pysal.model.spreg.
SURerrorML
(bigy, bigX, w, regimes=None, nonspat_diag=True, spat_diag=False, vm=False, epsilon=1e07, name_bigy=None, name_bigX=None, name_ds=None, name_w=None, name_regimes=None)[source]¶User class for SUR Error estimation by Maximum Likelihood
Parameters: 


Examples
First import pysal.lib to load the spatial analysis tools.
>>> import pysal.lib
Open data on NCOVR US County Homicides (3085 areas) using pysal.lib.io.open(). This is the DBF associated with the NAT shapefile. Note that pysal.lib.io.open() also reads data in CSV format.
>>> db = pysal.lib.io.open(pysal.lib.examples.get_path("NAT.dbf"),'r')
The specification of the model to be estimated can be provided as lists. Each equation should be listed separately. Equation 1 has HR80 as dependent variable, and PS80 and UE80 as exogenous regressors. For equation 2, HR90 is the dependent variable, and PS90 and UE90 the exogenous regressors.
>>> y_var = ['HR80','HR90']
>>> x_var = [['PS80','UE80'],['PS90','UE90']]
>>> yend_var = [['RD80'],['RD90']]
>>> q_var = [['FP79'],['FP89']]
The SUR method requires data to be provided as dictionaries. PySAL provides the tool sur_dictxy to create these dictionaries from the list of variables. The line below will create four dictionaries containing respectively the dependent variables (bigy), the regressors (bigX), the dependent variables’ names (bigyvars) and regressors’ names (bigXvars). All these will be created from th database (db) and lists of variables (y_var and x_var) created above.
>>> bigy,bigX,bigyvars,bigXvars = pysal.model.spreg.sur_utils.sur_dictxy(db,y_var,x_var)
To run a spatial error model, we need to specify the spatial weights matrix. To do that, we can open an already existing gal file or create a new one. In this example, we will create a new one from NAT.shp and transform it to rowstandardized.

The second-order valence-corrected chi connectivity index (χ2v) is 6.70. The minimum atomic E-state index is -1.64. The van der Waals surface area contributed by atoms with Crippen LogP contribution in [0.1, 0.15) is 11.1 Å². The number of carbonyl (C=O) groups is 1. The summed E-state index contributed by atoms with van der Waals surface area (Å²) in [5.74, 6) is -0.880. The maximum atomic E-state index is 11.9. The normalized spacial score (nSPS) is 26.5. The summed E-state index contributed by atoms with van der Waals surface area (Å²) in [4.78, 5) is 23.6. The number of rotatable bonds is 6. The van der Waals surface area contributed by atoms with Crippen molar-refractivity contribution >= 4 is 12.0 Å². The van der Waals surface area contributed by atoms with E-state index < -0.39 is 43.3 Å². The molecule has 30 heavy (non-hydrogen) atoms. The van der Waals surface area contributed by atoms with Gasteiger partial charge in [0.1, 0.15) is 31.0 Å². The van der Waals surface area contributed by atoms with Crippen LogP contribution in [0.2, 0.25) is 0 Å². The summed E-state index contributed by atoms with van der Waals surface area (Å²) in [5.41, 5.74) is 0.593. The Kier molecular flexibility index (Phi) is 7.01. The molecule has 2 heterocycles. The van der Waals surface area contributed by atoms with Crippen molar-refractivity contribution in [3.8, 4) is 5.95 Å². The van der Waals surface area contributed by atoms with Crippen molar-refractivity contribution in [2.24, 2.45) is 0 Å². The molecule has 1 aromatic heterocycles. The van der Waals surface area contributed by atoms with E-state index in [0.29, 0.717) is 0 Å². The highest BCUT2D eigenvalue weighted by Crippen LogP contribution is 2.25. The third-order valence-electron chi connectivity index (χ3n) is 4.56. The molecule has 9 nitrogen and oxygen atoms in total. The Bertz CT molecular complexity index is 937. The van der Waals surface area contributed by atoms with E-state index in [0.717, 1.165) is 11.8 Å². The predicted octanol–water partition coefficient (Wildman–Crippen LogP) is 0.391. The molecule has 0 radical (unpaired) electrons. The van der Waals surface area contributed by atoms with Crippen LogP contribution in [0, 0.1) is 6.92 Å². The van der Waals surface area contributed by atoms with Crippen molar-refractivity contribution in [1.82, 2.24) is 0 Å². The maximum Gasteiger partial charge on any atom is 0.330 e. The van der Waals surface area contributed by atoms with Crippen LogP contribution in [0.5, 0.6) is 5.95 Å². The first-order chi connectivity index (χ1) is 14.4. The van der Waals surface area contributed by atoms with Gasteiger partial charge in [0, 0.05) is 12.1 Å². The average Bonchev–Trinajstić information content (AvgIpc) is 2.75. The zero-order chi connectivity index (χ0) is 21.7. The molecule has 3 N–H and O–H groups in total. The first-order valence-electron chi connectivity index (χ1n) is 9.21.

>>> w = pysal.lib.weights.Queen.from_shapefile(pysal.lib.examples.get_path("NAT.shp"))
>>> w.transform='r'
We can now run the regression and then have a summary of the output by typing: print(reg.summary)
Alternatively, we can just check the betas and standard errors, asymptotic t and pvalue of the parameters:
>>> reg = SURerrorML(bigy,bigX,w=w,name_bigy=bigyvars,name_bigX=bigXvars,name_ds="NAT",name_w="nat_queen")
>>> reg.bSUR
{0: array([[ 4.0222855 ],
[ 0.88489646],
[ 0.42402853]]), 1: array([[ 3.04923009],
[ 1.10972634],
[ 0.47075682]])}
>>> reg.sur_inf
{0: array([[ 0.36692181, 10.96224141, 0. ],
[ 0.14129077, 6.26294579, 0. ],
[ 0.04267954, 9.93517021, 0. ]]), 1: array([[ 0.33139969, 9.20106497, 0. ],
[ 0.13352591, 8.31094371, 0. ],
[ 0.04004097, 11.756878 , 0. ]])}
Attributes: 


__init__
(bigy, bigX, w, regimes=None, nonspat_diag=True, spat_diag=False, vm=False, epsilon=1e07, name_bigy=None, name_bigX=None, name_ds=None, name_w=None, name_regimes=None)[source]¶Initialize self. See help(type(self)) for accurate signature.
Methods
__init__ (bigy, bigX, w[, regimes, …]) 
Initialize self.